Symbolism in Paper Towns

The Strings, The Grass, and The Vessel: Symbolism in Paper Towns

John Green’s Paper Towns commences with a prologue that introduces the reader to Q, the novel’s protagonist, and Margo. When Quentin Jacobsen and Margo Roth Spiegelman are nine years old, they find a dead man leaning against a tree. Margo soon finds out the man has committed suicide and remarks to Q, “Maybe all the strings inside him broke.” (Green 8) As Q backs away from the body, Margo inches closer. Both establishing the personalities of Q and Margo, and laying the groundwork for what’s to come, this formative experience the two share provides insight as to what the remainder of the novel will encompass: the difference in how we view ourselves and each other. Paper Towns is divided into three parts: “The Strings”, “The Grass”, and “The Vessel”. Each section describes its title as an important metaphor for life while wrapping into the novel’s overall concept of change, maturation, and how our lives are connected.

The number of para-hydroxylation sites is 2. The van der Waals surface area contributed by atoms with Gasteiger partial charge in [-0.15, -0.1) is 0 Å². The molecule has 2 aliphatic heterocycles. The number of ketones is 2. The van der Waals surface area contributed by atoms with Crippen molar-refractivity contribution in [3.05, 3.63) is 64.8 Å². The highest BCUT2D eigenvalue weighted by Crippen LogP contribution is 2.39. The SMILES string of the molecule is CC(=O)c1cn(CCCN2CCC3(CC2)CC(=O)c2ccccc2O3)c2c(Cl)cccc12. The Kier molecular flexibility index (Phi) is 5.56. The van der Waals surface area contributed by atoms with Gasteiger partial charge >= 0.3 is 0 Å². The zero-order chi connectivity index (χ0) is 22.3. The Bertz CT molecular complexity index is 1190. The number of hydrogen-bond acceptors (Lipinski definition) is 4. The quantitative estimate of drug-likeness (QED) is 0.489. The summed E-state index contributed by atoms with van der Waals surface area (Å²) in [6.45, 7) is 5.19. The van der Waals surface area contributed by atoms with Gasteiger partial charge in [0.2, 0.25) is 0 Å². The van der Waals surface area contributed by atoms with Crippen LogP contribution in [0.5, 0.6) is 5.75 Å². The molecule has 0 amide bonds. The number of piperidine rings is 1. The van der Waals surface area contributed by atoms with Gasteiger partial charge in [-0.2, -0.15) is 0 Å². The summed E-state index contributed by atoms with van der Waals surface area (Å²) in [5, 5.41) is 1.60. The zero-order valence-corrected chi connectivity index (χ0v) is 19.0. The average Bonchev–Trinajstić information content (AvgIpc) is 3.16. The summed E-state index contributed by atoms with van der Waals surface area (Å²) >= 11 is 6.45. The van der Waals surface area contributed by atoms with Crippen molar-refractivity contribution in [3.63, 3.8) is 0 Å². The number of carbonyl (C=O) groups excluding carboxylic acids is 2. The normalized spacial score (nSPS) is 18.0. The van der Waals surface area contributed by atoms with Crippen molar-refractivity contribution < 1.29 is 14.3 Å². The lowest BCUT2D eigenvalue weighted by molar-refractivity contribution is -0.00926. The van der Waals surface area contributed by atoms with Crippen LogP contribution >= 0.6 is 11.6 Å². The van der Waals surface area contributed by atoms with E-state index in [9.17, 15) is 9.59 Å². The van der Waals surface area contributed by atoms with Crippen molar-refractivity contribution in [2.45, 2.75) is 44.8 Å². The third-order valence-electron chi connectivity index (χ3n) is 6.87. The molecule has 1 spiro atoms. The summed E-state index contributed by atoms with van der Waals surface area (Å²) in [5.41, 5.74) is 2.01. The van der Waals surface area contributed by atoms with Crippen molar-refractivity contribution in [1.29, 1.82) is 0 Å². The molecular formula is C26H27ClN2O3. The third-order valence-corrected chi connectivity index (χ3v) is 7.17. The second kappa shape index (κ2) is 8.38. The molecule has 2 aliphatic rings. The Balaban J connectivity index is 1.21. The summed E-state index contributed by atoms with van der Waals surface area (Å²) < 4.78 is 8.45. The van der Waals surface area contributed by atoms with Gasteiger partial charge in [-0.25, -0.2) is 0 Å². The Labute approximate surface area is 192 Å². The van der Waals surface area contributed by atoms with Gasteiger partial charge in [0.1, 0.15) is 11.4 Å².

Paper Towns follows Q as he proceeds through a very liminal time in his life. Three weeks shy of graduating high school, Q experiences a life-changing night after his former best friend and long-time crush Margo shows up at his window and provokes him into joining her on an adventure of revenge. When the night is over, and after Margo has explained her actions, Q thinks the two are going to rekindle a relationship that’s been deteriorating for almost a decade. When he gets to school the next morning, he learns those dreams are dashed, as Margo is missing and no one knows where she is. After discovering a few clues, he believes she left for him, Q sets out on a quest to find out where Margo is, and more importantly, who Margo is.

As previously stated, the three sections of the novel explore three very different views on life, Q’s reaction to them, and how he eventually develops his own metaphor for life and the relationships it entails.